I first visited Togo in March of 2017 to research girls’ education. I was gathering information on the challenges girls face in their daily lives and the obstacles they have to overcome to get an education. I wanted to make sure our approach to getting girls in school was culturally relevant to their needs and see if we would be a good fit in Togo.
While in country, I interviewed as many young women as possible to gain a better understanding of their daily life, their reasons for valuing an education, and brainstorm methods for reducing barriers to education. And let me tell you, these were some of the most profound, inspiring teenage girls I have ever met.
On the list of daily challenges were the distance traveled to school, with some girls traveling nearly 20 kilometers (roughly 12 miles) round trip each day. Affording something to eat was difficult, so many students go hungry at school. But the strict requirements for school uniforms resonated with me. Some of the major expenses in going to school are the cost of tuition (roughly $10), textbooks, and a school uniform (roughly $12) so in most cases, a school uniform can be the most expensive part of going to school.
School uniforms are required in most schools in Africa, and if a girl cannot afford a school uniform, she will be turned away from school. If her uniform is ripped or torn, she will be sent home. If her uniform is dirty because she can only afford one and cannot wash it frequently, she we be asked to leave. In speaking with junior high and high school students, it became clear that this is an all too common occurrence. In a room of 15-20 girls, every one of them had been sent home for their uniform not meeting standards.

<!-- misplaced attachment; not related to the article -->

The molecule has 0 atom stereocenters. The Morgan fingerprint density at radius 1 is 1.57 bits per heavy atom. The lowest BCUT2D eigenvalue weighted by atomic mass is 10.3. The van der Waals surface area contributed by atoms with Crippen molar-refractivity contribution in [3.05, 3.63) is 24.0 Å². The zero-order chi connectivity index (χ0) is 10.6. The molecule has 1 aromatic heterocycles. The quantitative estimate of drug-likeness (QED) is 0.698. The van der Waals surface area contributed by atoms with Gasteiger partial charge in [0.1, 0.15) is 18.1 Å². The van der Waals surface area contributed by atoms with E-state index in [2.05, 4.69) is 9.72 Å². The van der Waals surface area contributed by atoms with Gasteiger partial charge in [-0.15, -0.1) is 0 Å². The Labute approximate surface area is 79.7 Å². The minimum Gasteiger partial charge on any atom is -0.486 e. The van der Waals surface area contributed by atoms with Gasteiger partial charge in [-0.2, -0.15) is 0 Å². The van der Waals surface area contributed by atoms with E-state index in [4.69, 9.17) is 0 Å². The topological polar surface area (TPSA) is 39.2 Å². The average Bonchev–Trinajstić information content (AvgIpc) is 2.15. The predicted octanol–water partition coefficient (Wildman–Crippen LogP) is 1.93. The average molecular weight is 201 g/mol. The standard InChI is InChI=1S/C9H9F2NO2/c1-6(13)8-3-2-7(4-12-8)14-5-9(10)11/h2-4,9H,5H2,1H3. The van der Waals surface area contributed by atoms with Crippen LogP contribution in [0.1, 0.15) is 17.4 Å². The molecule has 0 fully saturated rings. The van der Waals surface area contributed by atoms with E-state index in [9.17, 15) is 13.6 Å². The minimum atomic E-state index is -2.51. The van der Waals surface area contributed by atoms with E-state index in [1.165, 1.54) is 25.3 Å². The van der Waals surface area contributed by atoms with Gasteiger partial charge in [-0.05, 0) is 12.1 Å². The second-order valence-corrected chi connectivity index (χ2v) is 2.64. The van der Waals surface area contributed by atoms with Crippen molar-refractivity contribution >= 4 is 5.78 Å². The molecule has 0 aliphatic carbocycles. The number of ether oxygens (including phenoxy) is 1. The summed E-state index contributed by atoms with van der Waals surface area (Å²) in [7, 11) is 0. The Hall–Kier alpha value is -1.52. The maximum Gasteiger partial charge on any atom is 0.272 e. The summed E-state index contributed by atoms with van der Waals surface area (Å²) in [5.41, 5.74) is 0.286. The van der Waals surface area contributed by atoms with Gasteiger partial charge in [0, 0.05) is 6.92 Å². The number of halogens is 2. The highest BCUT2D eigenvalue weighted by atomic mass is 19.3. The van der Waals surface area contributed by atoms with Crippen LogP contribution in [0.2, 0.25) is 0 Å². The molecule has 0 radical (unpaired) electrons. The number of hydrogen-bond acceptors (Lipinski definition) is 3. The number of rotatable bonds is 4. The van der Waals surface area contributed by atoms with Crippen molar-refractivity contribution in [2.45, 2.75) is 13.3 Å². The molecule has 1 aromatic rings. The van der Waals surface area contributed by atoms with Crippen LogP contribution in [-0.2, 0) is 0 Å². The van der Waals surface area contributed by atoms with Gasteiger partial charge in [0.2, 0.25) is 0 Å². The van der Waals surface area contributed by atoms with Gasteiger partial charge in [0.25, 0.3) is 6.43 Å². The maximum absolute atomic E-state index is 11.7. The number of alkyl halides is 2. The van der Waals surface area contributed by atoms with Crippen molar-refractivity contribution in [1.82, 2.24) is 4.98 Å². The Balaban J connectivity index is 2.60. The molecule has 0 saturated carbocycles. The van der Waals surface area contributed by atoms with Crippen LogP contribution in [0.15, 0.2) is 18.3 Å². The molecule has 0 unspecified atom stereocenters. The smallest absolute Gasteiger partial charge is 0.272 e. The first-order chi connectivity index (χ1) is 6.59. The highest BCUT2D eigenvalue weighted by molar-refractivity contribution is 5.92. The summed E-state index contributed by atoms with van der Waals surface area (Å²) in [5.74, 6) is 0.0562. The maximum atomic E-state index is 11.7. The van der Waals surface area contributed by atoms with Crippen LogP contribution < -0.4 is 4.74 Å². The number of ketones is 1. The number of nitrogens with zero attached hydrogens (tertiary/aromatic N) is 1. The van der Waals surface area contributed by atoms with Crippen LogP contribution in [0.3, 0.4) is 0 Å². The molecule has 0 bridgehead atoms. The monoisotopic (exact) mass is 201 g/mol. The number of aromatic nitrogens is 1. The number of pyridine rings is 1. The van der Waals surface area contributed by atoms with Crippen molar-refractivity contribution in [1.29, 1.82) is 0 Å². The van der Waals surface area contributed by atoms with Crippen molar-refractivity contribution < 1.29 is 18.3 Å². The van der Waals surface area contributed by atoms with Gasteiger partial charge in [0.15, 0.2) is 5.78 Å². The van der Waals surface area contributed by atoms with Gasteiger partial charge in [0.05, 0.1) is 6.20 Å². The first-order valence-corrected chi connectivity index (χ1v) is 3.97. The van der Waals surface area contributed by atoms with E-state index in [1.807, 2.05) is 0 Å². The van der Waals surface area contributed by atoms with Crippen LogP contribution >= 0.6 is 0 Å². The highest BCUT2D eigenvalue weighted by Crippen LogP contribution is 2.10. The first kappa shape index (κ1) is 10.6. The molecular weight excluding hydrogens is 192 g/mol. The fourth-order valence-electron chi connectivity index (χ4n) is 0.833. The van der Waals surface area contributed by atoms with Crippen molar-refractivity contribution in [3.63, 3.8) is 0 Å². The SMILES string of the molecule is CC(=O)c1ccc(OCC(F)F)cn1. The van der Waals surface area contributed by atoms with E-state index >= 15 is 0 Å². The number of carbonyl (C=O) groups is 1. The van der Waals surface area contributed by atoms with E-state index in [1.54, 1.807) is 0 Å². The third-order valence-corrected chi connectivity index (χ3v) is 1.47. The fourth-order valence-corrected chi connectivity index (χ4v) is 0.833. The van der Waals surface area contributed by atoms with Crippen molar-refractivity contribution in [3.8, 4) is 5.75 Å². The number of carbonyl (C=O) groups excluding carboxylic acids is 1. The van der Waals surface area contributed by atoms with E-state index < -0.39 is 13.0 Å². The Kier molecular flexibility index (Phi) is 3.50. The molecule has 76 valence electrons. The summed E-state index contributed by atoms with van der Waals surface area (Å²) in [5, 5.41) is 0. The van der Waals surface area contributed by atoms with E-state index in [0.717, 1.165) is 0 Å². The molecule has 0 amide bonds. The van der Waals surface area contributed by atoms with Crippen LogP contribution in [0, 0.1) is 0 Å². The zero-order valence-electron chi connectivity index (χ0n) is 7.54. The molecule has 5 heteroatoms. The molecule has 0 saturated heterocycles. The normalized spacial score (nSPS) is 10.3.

A $12 required school uniform is often all that stands between a child and her education.
A lot of people will ask “Why don’t you just get rid of the requirement for school uniforms?” But it’s a little more complex than that. School uniforms provide many positive benefits to students. They create equalizing effects in an environment where socioeconomic status plays a large role in social rankings. They promote positive student behavior in the classroom. But arguably one of the most impactful benefits of school uniforms is that they create a sense of belonging for students. So our response to this is:
“Let’s make it so school uniforms are no longer a barrier to getting an education, but instead are an opportunity for increased learning.”
When girls learn to sew their own uniform, they learn much more than how to sew. During an interview a group of girls at a local orphanage, I finished asking all of my questions and briefly explaining the SHE business model. I then asked them if they had any questions for me. Expecting them to ask me questions I had received from previous groups like “how do you get to school?” or “what is school like in America?”
I was a little taken aback when the first question was “Can you even go to school and learn a skill at the same time?”
These girls have been conditioned by their environment to think their potential is vastly limited, to think they are incapable of determining their own future, and to feel like they are predestined to the life they currently live.
“By introducing an after-school program where girls learn sewing and entrepreneurial skills in an environment where they are encouraged to explore their potential, and by establishing a connection to a global support system, we hope to open their eyes to a world of possibilities far beyond our imagination.”